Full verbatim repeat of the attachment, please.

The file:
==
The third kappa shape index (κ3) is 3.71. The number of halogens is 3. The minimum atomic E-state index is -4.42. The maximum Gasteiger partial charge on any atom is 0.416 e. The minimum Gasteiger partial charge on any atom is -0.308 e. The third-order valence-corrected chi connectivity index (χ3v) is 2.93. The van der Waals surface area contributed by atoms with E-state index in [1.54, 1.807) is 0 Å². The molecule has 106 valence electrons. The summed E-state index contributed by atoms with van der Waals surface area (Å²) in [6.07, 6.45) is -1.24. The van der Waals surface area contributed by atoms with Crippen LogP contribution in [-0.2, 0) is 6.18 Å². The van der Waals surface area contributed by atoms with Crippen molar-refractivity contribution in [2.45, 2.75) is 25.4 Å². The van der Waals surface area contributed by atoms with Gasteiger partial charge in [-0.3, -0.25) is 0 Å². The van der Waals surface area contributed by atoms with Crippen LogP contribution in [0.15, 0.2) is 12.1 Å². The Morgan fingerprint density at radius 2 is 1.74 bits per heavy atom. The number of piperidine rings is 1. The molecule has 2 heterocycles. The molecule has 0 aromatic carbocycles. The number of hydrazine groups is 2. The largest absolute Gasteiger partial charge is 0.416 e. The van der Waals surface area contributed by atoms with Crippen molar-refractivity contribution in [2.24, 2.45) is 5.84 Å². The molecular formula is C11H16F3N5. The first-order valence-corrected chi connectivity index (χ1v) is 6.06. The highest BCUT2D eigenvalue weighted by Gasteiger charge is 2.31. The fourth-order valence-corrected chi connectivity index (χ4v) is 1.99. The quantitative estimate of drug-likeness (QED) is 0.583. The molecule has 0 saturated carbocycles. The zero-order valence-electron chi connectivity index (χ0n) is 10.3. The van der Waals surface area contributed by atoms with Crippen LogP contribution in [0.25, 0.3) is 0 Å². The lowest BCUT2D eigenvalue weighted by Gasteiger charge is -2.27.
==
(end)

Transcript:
The third kappa shape index (κ3) is 3.71. The number of halogens is 3. The minimum atomic E-state index is -4.42. The maximum Gasteiger partial charge on any atom is 0.416 e. The minimum Gasteiger partial charge on any atom is -0.308 e. The third-order valence-corrected chi connectivity index (χ3v) is 2.93. The van der Waals surface area contributed by atoms with E-state index in [1.54, 1.807) is 0 Å². The molecule has 106 valence electrons. The summed E-state index contributed by atoms with van der Waals surface area (Å²) in [6.07, 6.45) is -1.24. The van der Waals surface area contributed by atoms with Crippen LogP contribution in [-0.2, 0) is 6.18 Å². The van der Waals surface area contributed by atoms with Crippen molar-refractivity contribution in [2.45, 2.75) is 25.4 Å². The van der Waals surface area contributed by atoms with Gasteiger partial charge in [-0.3, -0.25) is 0 Å². The van der Waals surface area contributed by atoms with Crippen LogP contribution in [0.15, 0.2) is 12.1 Å². The Morgan fingerprint density at radius 2 is 1.74 bits per heavy atom. The number of piperidine rings is 1. The molecule has 2 heterocycles. The molecule has 0 aromatic carbocycles. The number of hydrazine groups is 2. The largest absolute Gasteiger partial charge is 0.416 e. The van der Waals surface area contributed by atoms with Crippen molar-refractivity contribution in [2.24, 2.45) is 5.84 Å². The molecular formula is C11H16F3N5. The first-order valence-corrected chi connectivity index (χ1v) is 6.06. The highest BCUT2D eigenvalue weighted by Gasteiger charge is 2.31. The fourth-order valence-corrected chi connectivity index (χ4v) is 1.99. The quantitative estimate of drug-likeness (QED) is 0.583. The molecule has 0 saturated carbocycles. The zero-order valence-electron chi connectivity index (χ0n) is 10.3. The van der Waals surface area contributed by atoms with Crippen LogP contribution in [0.25, 0.3) is 0 Å². The lowest BCUT2D eigenvalue weighted by Gasteiger charge is -2.27.